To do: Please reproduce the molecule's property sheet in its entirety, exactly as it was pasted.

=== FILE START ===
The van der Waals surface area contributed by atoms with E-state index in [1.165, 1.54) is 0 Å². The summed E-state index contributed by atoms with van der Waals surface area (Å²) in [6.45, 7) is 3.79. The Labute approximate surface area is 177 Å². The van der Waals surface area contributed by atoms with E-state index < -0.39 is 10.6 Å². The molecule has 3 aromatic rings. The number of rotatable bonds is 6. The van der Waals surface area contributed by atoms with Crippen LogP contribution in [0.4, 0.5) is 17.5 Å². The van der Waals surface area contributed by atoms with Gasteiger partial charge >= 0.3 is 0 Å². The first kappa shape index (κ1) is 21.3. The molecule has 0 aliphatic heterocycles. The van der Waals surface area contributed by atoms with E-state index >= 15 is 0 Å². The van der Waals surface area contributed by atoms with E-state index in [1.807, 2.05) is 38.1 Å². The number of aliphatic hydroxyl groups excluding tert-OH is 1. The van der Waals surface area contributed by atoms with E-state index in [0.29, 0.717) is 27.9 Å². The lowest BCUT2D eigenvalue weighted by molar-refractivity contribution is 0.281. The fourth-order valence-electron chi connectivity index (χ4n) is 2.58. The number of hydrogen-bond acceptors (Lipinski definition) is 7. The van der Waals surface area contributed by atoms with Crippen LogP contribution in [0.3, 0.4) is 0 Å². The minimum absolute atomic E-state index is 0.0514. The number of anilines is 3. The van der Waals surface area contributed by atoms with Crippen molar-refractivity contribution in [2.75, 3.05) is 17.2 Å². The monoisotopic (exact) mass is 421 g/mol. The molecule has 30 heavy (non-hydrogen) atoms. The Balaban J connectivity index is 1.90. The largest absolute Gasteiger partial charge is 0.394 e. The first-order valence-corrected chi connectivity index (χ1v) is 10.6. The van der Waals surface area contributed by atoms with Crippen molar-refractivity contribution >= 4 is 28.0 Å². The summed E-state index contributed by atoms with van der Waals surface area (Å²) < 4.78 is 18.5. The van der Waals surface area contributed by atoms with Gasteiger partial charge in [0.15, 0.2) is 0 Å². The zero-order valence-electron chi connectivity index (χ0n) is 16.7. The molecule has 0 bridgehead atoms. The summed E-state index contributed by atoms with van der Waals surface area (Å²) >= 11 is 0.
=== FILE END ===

The van der Waals surface area contributed by atoms with E-state index in [1.165, 1.54) is 0 Å². The summed E-state index contributed by atoms with van der Waals surface area (Å²) in [6.45, 7) is 3.79. The Labute approximate surface area is 177 Å². The van der Waals surface area contributed by atoms with E-state index < -0.39 is 10.6 Å². The molecule has 3 aromatic rings. The number of rotatable bonds is 6. The van der Waals surface area contributed by atoms with Crippen LogP contribution in [0.4, 0.5) is 17.5 Å². The van der Waals surface area contributed by atoms with Gasteiger partial charge >= 0.3 is 0 Å². The first kappa shape index (κ1) is 21.3. The molecule has 0 aliphatic heterocycles. The van der Waals surface area contributed by atoms with E-state index >= 15 is 0 Å². The van der Waals surface area contributed by atoms with E-state index in [1.807, 2.05) is 38.1 Å². The number of aliphatic hydroxyl groups excluding tert-OH is 1. The van der Waals surface area contributed by atoms with E-state index in [0.29, 0.717) is 27.9 Å². The lowest BCUT2D eigenvalue weighted by molar-refractivity contribution is 0.281. The fourth-order valence-electron chi connectivity index (χ4n) is 2.58. The number of hydrogen-bond acceptors (Lipinski definition) is 7. The van der Waals surface area contributed by atoms with Crippen LogP contribution in [0.3, 0.4) is 0 Å². The minimum absolute atomic E-state index is 0.0514. The number of anilines is 3. The van der Waals surface area contributed by atoms with Crippen molar-refractivity contribution in [2.75, 3.05) is 17.2 Å². The monoisotopic (exact) mass is 421 g/mol. The molecule has 30 heavy (non-hydrogen) atoms. The Balaban J connectivity index is 1.90. The largest absolute Gasteiger partial charge is 0.394 e. The first-order valence-corrected chi connectivity index (χ1v) is 10.6. The van der Waals surface area contributed by atoms with Crippen molar-refractivity contribution >= 4 is 28.0 Å². The summed E-state index contributed by atoms with van der Waals surface area (Å²) < 4.78 is 18.5. The van der Waals surface area contributed by atoms with Gasteiger partial charge in [0.15, 0.2) is 0 Å². The zero-order valence-electron chi connectivity index (χ0n) is 16.7. The molecule has 0 bridgehead atoms. The summed E-state index contributed by atoms with van der Waals surface area (Å²) >= 11 is 0.